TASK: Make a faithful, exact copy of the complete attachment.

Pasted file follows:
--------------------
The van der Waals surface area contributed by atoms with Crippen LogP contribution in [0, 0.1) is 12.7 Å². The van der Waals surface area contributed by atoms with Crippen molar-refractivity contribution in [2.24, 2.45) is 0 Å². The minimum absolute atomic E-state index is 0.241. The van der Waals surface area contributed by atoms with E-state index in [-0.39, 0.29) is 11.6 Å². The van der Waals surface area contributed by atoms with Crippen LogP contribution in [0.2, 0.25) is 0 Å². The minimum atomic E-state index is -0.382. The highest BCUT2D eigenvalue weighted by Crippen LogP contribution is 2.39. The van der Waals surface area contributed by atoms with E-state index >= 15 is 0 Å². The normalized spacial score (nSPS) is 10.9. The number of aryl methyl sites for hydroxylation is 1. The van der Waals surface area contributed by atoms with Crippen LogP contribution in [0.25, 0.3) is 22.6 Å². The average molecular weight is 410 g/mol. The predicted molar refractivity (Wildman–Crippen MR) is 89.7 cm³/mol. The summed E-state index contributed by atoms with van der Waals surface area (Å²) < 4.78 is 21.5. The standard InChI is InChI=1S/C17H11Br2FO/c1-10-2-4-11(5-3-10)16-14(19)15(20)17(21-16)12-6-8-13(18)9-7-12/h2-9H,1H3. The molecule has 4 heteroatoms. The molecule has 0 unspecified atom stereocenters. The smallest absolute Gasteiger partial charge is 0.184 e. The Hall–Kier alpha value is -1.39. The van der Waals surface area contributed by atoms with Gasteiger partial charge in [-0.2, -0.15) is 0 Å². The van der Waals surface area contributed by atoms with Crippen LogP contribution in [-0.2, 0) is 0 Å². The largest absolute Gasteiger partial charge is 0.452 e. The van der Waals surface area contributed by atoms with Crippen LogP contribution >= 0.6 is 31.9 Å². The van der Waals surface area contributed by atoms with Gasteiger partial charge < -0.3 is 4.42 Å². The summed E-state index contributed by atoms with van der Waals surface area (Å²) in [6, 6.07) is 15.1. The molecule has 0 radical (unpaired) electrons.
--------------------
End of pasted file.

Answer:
The van der Waals surface area contributed by atoms with Crippen LogP contribution in [0, 0.1) is 12.7 Å². The van der Waals surface area contributed by atoms with Crippen molar-refractivity contribution in [2.24, 2.45) is 0 Å². The minimum absolute atomic E-state index is 0.241. The van der Waals surface area contributed by atoms with E-state index in [-0.39, 0.29) is 11.6 Å². The van der Waals surface area contributed by atoms with Crippen LogP contribution in [0.2, 0.25) is 0 Å². The minimum atomic E-state index is -0.382. The highest BCUT2D eigenvalue weighted by Crippen LogP contribution is 2.39. The van der Waals surface area contributed by atoms with E-state index >= 15 is 0 Å². The normalized spacial score (nSPS) is 10.9. The number of aryl methyl sites for hydroxylation is 1. The van der Waals surface area contributed by atoms with Crippen LogP contribution in [0.25, 0.3) is 22.6 Å². The average molecular weight is 410 g/mol. The predicted molar refractivity (Wildman–Crippen MR) is 89.7 cm³/mol. The summed E-state index contributed by atoms with van der Waals surface area (Å²) < 4.78 is 21.5. The standard InChI is InChI=1S/C17H11Br2FO/c1-10-2-4-11(5-3-10)16-14(19)15(20)17(21-16)12-6-8-13(18)9-7-12/h2-9H,1H3. The molecule has 4 heteroatoms. The molecule has 0 unspecified atom stereocenters. The smallest absolute Gasteiger partial charge is 0.184 e. The Hall–Kier alpha value is -1.39. The van der Waals surface area contributed by atoms with Gasteiger partial charge in [-0.2, -0.15) is 0 Å². The van der Waals surface area contributed by atoms with Crippen LogP contribution in [-0.2, 0) is 0 Å². The largest absolute Gasteiger partial charge is 0.452 e. The van der Waals surface area contributed by atoms with Crippen LogP contribution >= 0.6 is 31.9 Å². The van der Waals surface area contributed by atoms with Gasteiger partial charge < -0.3 is 4.42 Å². The summed E-state index contributed by atoms with van der Waals surface area (Å²) in [6, 6.07) is 15.1. The molecule has 0 radical (unpaired) electrons.